ADCOM911, which equipped its first public-safety vehicle with network access in November, plans to deploy faster broadband to the county’s 3,000 public-safety vehicles through a phased approach in 2015. The agency expects to receive an initial allotment of 1,000 4G LTE wireless SIM cards for mobile devices by the end of 2014.
The faster speeds will allow first responders to access the records management system (RMS) and query databases — for instance, to check for arrest warrants — during traffic stops, Leslie says.
“Before, officers could access some portions of the RMS, but not all, and often what they could access was slow. As for database queries, the responses on 3G were often slow, forcing officers to either wait or to proceed without being fully informed,” he says. “Now, it’s not a problem. They can quickly access everything just as if they were sitting at a desktop PC in the office.”
Charlotte’s IT leaders know all about the benefits of FirstNet. After receiving a $16.7 million BTOP grant, the city explored building its own 4G LTE network using FirstNet’s wireless spectrum. But in the end, city officials couldn’t get the business case to work. It’s currently more cost-effective to subscribe to a 4G LTE service through a wireless carrier, Moulton says.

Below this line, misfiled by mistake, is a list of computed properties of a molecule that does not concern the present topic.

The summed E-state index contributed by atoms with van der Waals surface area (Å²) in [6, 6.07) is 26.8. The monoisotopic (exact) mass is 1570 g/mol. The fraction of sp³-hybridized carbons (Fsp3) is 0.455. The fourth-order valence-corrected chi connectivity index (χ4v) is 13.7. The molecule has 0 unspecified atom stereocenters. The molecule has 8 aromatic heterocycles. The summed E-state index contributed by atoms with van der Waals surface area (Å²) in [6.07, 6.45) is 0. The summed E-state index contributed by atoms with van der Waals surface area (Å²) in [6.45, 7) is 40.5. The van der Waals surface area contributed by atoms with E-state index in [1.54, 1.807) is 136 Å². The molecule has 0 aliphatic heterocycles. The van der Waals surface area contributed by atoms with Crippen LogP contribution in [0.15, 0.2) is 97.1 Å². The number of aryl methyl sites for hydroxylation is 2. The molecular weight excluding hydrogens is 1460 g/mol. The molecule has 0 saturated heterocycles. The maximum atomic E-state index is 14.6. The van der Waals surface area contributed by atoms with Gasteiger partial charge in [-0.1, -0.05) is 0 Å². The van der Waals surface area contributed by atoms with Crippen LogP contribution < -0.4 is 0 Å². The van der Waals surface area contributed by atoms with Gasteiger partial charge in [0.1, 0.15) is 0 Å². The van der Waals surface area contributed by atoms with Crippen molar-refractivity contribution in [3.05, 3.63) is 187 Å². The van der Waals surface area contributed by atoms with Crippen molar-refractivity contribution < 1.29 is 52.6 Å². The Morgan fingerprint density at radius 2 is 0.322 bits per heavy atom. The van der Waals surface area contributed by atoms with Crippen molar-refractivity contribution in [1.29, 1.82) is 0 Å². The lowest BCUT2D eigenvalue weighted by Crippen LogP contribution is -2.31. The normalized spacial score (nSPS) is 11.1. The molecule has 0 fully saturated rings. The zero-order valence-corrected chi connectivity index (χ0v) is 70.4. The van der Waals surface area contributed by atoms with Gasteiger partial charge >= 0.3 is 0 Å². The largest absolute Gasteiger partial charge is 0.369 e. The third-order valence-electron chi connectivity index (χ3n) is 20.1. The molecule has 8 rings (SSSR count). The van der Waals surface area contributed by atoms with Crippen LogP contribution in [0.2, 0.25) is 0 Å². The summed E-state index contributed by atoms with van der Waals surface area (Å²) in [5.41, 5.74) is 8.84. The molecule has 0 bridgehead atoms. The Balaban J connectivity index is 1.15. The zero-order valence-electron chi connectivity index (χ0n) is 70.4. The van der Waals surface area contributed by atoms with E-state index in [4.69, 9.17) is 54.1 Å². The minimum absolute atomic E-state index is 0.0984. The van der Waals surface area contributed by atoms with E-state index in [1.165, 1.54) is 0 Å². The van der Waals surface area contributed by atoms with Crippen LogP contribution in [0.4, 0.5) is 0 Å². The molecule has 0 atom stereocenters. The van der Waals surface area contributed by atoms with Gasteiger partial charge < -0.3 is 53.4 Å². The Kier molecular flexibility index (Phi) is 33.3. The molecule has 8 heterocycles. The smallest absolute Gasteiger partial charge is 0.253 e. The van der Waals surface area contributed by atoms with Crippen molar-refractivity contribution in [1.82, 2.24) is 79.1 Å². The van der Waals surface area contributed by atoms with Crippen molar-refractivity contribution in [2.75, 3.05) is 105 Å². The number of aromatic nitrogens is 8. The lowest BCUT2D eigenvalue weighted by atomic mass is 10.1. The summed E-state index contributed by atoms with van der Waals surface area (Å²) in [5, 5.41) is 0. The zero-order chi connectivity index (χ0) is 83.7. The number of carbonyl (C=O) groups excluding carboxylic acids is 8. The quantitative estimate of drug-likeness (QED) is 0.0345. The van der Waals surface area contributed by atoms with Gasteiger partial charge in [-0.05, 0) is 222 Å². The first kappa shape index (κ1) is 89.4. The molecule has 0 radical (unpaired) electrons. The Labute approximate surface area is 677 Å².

So Charlotte restructured the grant to overhaul its network infrastructure all the way from the data center to the police and fire vehicles on the street, contributing $2.4 million to fund the project.
Charlotte CIO Jeff Stovall says the city’s public-safety agencies benefited immediately from the faster speeds and notes the city will be prepared to join FirstNet once the public-safety network is deployed in the area. “We would likely reconsider joining FirstNet once it can be offered at a competitive rate in our area compared with a carrier-based LTE service,” he says.
Among the improvements: The IT department overhauled the Cisco wired network core and access networks within the city’s 47 fire stations and 13 police stations, as well as rolling out 802.11ac Wi-Fi networks in those locations. “We are basically upgrading the bandwidth by a factor of 10 to 20 internally within the network infrastructure,” Moulton says.
Charlotte is also swapping out the aging mobile devices in its vehicles with new Panasonic Toughbooks for 800 police cars and a mix of Panasonic Toughbooks and Toughpads for 150 firetrucks. The devices run on a cellular LTE network. In order to upgrade to 4G, the city is installing Sierra Wireless routers in each vehicle that supports dual-band LTE access. Each router has two modem slots — one for a commercial cellular connection and the other for FirstNet, Moulton says. Charlotte has deployed 4G LTE modems in 100 vehicles and will install modems in the remaining vehicles by April, he says.
Police officers can now quickly access the RMS, criminal databases, geographic information system and mapping tools. Firefighters can now pull up building diagrams as they race to fires. The bandwidth upgrade also supports new video streaming applications that improve situational awareness.
“The police officers who have 4G LTE are thrilled with the performance improvement,” Stovall says. “3G is no longer sufficient for advanced applications like predictive crime analytics, which is available in most of our police cars. 4G has become more of a requirement than a ‘nice to have.’ ”